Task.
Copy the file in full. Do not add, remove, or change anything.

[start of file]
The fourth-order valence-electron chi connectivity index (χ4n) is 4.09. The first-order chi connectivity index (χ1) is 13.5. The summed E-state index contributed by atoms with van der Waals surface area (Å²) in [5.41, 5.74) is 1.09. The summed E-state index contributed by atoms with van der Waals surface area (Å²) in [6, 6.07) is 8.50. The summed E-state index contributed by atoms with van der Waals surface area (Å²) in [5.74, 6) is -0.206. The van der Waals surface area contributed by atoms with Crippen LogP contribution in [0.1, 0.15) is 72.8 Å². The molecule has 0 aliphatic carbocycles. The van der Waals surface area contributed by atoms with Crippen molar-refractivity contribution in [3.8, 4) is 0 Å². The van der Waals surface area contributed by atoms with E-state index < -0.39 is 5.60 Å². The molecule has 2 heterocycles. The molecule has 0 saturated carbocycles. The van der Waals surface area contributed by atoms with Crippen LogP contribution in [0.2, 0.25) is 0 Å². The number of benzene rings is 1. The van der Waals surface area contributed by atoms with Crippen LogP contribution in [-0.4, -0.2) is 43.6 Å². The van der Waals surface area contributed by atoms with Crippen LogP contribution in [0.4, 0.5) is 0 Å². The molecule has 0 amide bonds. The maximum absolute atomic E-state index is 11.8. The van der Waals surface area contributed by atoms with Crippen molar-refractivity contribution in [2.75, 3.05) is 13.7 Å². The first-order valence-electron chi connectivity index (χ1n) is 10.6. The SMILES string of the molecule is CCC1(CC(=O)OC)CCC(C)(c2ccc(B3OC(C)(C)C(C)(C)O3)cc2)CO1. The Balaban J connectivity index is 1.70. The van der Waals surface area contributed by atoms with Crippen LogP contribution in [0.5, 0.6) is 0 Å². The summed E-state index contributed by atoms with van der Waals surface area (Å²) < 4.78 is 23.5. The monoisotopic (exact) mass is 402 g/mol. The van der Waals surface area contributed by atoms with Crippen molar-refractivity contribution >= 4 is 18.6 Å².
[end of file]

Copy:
The fourth-order valence-electron chi connectivity index (χ4n) is 4.09. The first-order chi connectivity index (χ1) is 13.5. The summed E-state index contributed by atoms with van der Waals surface area (Å²) in [5.41, 5.74) is 1.09. The summed E-state index contributed by atoms with van der Waals surface area (Å²) in [6, 6.07) is 8.50. The summed E-state index contributed by atoms with van der Waals surface area (Å²) in [5.74, 6) is -0.206. The van der Waals surface area contributed by atoms with Crippen LogP contribution in [0.1, 0.15) is 72.8 Å². The molecule has 0 aliphatic carbocycles. The van der Waals surface area contributed by atoms with Crippen molar-refractivity contribution in [3.8, 4) is 0 Å². The van der Waals surface area contributed by atoms with E-state index < -0.39 is 5.60 Å². The molecule has 2 heterocycles. The molecule has 0 saturated carbocycles. The van der Waals surface area contributed by atoms with Crippen LogP contribution in [0.2, 0.25) is 0 Å². The number of benzene rings is 1. The van der Waals surface area contributed by atoms with Crippen LogP contribution in [-0.4, -0.2) is 43.6 Å². The van der Waals surface area contributed by atoms with Crippen LogP contribution in [0.4, 0.5) is 0 Å². The molecule has 0 amide bonds. The maximum absolute atomic E-state index is 11.8. The van der Waals surface area contributed by atoms with Crippen molar-refractivity contribution in [2.75, 3.05) is 13.7 Å². The first-order valence-electron chi connectivity index (χ1n) is 10.6. The SMILES string of the molecule is CCC1(CC(=O)OC)CCC(C)(c2ccc(B3OC(C)(C)C(C)(C)O3)cc2)CO1. The Balaban J connectivity index is 1.70. The van der Waals surface area contributed by atoms with Crippen LogP contribution in [0.5, 0.6) is 0 Å². The summed E-state index contributed by atoms with van der Waals surface area (Å²) < 4.78 is 23.5. The monoisotopic (exact) mass is 402 g/mol. The van der Waals surface area contributed by atoms with Crippen molar-refractivity contribution >= 4 is 18.6 Å².